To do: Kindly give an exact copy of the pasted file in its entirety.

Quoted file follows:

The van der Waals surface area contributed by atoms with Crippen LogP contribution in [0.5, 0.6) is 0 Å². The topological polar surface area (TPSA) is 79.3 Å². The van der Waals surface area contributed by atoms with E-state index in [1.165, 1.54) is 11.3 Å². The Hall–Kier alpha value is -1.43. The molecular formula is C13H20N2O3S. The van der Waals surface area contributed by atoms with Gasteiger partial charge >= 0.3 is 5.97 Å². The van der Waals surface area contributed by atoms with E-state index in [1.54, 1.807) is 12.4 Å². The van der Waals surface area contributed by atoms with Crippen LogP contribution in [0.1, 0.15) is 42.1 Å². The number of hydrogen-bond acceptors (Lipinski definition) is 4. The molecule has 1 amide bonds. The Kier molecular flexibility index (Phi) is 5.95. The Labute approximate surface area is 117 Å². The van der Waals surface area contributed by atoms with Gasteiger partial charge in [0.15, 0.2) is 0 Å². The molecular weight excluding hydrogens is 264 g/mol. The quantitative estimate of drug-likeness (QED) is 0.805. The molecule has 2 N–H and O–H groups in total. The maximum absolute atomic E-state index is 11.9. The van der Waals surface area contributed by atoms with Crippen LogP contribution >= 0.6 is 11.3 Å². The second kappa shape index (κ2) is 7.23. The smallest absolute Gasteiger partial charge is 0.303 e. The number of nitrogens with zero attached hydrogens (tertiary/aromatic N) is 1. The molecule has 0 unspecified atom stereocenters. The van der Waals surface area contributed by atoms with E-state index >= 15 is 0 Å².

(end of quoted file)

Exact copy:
The van der Waals surface area contributed by atoms with Crippen LogP contribution in [0.5, 0.6) is 0 Å². The topological polar surface area (TPSA) is 79.3 Å². The van der Waals surface area contributed by atoms with E-state index in [1.165, 1.54) is 11.3 Å². The Hall–Kier alpha value is -1.43. The molecular formula is C13H20N2O3S. The van der Waals surface area contributed by atoms with Gasteiger partial charge >= 0.3 is 5.97 Å². The van der Waals surface area contributed by atoms with E-state index in [1.54, 1.807) is 12.4 Å². The van der Waals surface area contributed by atoms with Crippen LogP contribution in [0.1, 0.15) is 42.1 Å². The number of hydrogen-bond acceptors (Lipinski definition) is 4. The molecule has 1 amide bonds. The Kier molecular flexibility index (Phi) is 5.95. The Labute approximate surface area is 117 Å². The van der Waals surface area contributed by atoms with Gasteiger partial charge in [0.15, 0.2) is 0 Å². The molecular weight excluding hydrogens is 264 g/mol. The quantitative estimate of drug-likeness (QED) is 0.805. The molecule has 2 N–H and O–H groups in total. The maximum absolute atomic E-state index is 11.9. The van der Waals surface area contributed by atoms with Crippen LogP contribution >= 0.6 is 11.3 Å². The second kappa shape index (κ2) is 7.23. The smallest absolute Gasteiger partial charge is 0.303 e. The number of nitrogens with zero attached hydrogens (tertiary/aromatic N) is 1. The molecule has 0 unspecified atom stereocenters. The van der Waals surface area contributed by atoms with E-state index >= 15 is 0 Å².